I live on a thousand-year old farm in the ancient belly of Dartmoor, a mist-veiled landscape of wild hills, peat bogs and heather moors in the south-west of England. I draw the inspiration for all my work from the raw beauty and primordial memory of the ancient earth, and the untamed spirit of the sacred paths that women walk upon it. My creative offerings form a textured weave of books, women’s workshops and festivals, song albums and concerts, paintings and art installations, traditional drum making, and the tending of this place of wild sanctuary on Dartmoor.
For over thirty years I have been teaching a spiralling series of workshop journeys for women that braid together ritual song, intuitive ceremony, ancient initiation and direct interaction with the wild land. Most of these workshops take place on the land where I live but I have also travelled widely with my work, teaching in Japan, Canada, USA, Russia, throughout Europe and the UK. My books include the Weavers’ Oracle (which is now in several translations), archive song collection Wild Litany, original interpretation of the Proto-Celtic language Her Bone Bundle, the series of volumes Book of Hag and my earlier publication Sacred House.
I have recorded twelve solo albums of songs and chants, each born from hearth mysteries, feral trails, the weave of magic and the power of sister circles. My early albums enabled me to find a home within women’s sacred music, and my songs continue to express the essence and edges of my perspective on women’s experience, revelation and empowerment.
My paintings of life-size archetypal spirit women form the core around which so much of my work turns and are the keys that unlocked the Weavers’ Oracle. These weavers live in my studio but sometimes they are exhibited in shrine installations. I have spent many years making and teaching traditional frame drums, using red deer and wild horse skins sourced from the moor and prepared by hand. The large neolithic-style roundhouse, built here on the land from granite, oak and reed thatch, protects the sacred hearth fire which pulses at the heart of all these endeavours.
Here is the braid that shapes this river…
There is a prayer that exists on sacredly-held land which is far more ancient, powerful, enduring and unknowable than any one of us can really understand. It moves beneath the surface of the ground, it winds through roots and bedrock, it pours out through the tips of twigs, it diffuses through dew-dripping webs. It circles and curls and meanders; it slices through like a blade. It disintegrates and dissolves and reshapes and spills out in new forms over and again. It moves faster than any one of us can run to catch it. It shifts shape more surprisingly than any one of us can try to dream it. It has one purpose: to feed the soul and song and memory of the land.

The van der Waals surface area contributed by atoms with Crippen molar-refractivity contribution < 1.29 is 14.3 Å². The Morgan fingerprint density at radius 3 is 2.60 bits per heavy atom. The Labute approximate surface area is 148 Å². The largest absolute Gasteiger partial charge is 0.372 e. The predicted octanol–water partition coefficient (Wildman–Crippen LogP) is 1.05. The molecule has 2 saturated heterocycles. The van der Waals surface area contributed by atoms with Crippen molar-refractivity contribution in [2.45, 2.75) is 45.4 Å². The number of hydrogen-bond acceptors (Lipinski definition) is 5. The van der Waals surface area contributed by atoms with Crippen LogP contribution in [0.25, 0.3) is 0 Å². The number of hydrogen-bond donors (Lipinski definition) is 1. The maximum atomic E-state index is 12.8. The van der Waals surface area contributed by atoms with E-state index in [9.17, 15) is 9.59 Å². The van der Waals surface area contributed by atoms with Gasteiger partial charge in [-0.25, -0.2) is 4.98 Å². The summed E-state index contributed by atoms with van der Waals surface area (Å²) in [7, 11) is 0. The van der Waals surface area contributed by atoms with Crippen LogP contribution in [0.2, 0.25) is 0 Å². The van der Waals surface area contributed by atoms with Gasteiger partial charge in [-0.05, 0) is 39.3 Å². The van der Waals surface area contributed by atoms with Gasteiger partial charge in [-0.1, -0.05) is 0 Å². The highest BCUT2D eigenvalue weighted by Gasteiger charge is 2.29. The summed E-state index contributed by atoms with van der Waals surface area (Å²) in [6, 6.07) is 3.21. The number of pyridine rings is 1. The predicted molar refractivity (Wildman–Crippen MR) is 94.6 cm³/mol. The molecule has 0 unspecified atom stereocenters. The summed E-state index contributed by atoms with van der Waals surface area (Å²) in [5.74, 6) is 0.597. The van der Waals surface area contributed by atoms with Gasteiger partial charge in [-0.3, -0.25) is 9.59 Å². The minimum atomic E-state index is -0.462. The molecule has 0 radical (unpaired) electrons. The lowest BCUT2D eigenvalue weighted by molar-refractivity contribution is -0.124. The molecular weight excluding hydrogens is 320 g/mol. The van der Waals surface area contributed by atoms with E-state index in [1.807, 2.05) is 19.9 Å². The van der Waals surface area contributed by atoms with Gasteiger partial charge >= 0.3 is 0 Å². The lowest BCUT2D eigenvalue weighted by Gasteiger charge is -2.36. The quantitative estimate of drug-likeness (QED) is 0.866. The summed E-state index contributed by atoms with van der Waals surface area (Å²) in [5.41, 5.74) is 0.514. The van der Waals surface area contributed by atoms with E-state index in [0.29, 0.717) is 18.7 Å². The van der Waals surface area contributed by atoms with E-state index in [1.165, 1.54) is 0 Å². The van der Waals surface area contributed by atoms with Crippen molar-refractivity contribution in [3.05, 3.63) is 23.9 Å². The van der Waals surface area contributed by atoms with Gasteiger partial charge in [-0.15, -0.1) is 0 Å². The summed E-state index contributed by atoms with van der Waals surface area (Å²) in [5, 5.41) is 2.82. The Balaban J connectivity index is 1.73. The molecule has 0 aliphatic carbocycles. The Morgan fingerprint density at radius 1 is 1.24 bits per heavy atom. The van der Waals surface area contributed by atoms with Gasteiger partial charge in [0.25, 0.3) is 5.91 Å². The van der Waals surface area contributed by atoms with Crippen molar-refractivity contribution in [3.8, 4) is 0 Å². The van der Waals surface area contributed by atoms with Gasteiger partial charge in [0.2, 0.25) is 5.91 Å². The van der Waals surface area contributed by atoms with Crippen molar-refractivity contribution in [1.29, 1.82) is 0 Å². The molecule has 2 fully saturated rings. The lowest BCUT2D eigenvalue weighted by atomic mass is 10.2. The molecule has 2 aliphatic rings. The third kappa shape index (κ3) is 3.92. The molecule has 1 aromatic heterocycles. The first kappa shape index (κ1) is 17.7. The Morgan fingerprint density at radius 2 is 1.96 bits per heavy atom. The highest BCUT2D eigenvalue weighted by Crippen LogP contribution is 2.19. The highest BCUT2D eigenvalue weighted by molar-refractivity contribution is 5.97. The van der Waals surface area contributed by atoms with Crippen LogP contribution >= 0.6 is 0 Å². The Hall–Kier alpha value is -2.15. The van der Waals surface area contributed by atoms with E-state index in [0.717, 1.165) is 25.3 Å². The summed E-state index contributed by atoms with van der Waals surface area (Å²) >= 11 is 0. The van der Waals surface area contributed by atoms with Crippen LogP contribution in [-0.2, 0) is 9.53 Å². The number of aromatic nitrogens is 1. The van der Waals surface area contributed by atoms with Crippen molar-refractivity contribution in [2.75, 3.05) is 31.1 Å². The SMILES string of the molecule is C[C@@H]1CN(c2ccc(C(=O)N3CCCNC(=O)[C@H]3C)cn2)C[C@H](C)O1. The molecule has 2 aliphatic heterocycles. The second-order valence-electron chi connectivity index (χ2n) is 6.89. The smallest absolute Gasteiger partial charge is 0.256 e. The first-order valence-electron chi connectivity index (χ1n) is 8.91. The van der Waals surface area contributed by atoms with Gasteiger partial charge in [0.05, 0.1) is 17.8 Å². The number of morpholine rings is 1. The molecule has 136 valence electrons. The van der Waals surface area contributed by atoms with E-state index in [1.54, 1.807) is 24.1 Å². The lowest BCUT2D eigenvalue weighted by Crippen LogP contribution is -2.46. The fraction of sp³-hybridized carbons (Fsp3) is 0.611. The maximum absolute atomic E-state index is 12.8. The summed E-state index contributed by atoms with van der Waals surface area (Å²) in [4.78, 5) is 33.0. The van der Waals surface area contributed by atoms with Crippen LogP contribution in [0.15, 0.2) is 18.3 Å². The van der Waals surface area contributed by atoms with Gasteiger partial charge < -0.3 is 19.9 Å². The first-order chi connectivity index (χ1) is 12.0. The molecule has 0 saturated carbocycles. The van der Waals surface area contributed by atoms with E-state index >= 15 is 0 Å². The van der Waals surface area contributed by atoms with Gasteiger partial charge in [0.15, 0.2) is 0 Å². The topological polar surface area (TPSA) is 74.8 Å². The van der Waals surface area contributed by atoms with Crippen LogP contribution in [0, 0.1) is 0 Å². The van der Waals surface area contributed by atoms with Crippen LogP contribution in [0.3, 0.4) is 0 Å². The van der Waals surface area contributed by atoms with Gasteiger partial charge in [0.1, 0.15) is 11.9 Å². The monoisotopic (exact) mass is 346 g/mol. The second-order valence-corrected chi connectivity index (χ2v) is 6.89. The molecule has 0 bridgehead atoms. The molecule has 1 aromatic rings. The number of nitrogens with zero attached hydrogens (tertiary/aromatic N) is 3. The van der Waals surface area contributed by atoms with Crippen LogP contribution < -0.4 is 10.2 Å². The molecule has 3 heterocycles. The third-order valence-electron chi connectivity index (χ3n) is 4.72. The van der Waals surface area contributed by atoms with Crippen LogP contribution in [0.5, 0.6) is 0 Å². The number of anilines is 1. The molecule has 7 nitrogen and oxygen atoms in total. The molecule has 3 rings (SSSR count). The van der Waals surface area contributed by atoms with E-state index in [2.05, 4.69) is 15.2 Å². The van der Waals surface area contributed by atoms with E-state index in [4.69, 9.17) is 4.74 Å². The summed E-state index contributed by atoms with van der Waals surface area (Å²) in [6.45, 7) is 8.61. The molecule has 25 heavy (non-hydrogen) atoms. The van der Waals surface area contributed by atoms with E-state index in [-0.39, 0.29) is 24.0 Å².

There is a prayer that exists within sacredly-purposeful women which is far more ancient, powerful, enduring and unknowable than any one of us can really understand. It is held within a vessel that belongs to none and is given to all. It is fed by our intent and action, it is formed from generosity of heart, it is empowered by authentic offerings from the bone of each woman’s body and the soul of each woman’s song. It cannot be held onto for sometimes it is a fish. It cannot be ignored for sometimes it is a bear. It cannot be consumed for sometimes it is a boulder. It is a river than dances around fish and bear and boulder as it finds its true course and swells into the prayer of many other rivers.
There is a prayer that exists inside the sacredly-tended fire which is far more ancient, powerful, enduring and unknowable than any one of us can really understand. It awakens, rises, burns, transforms into smoke and dissolves into ashes, over and again, even when not one of us is sat beside that fire. The hearth fire of women’s holy house rolls forward, warming our time then passing far beyond our own open laps. It resides within our care for just a moment. It waits for us to feed its heart with sticks and stories and our own breath, then it is gone, as are we, this fire to future spirals of time and we to ashes. The many circles of ancient women who stand around our gathered company know this truth, for they once sat with their feet close to these hot stones.
Please click here to find out more about the Weavers’ Trail.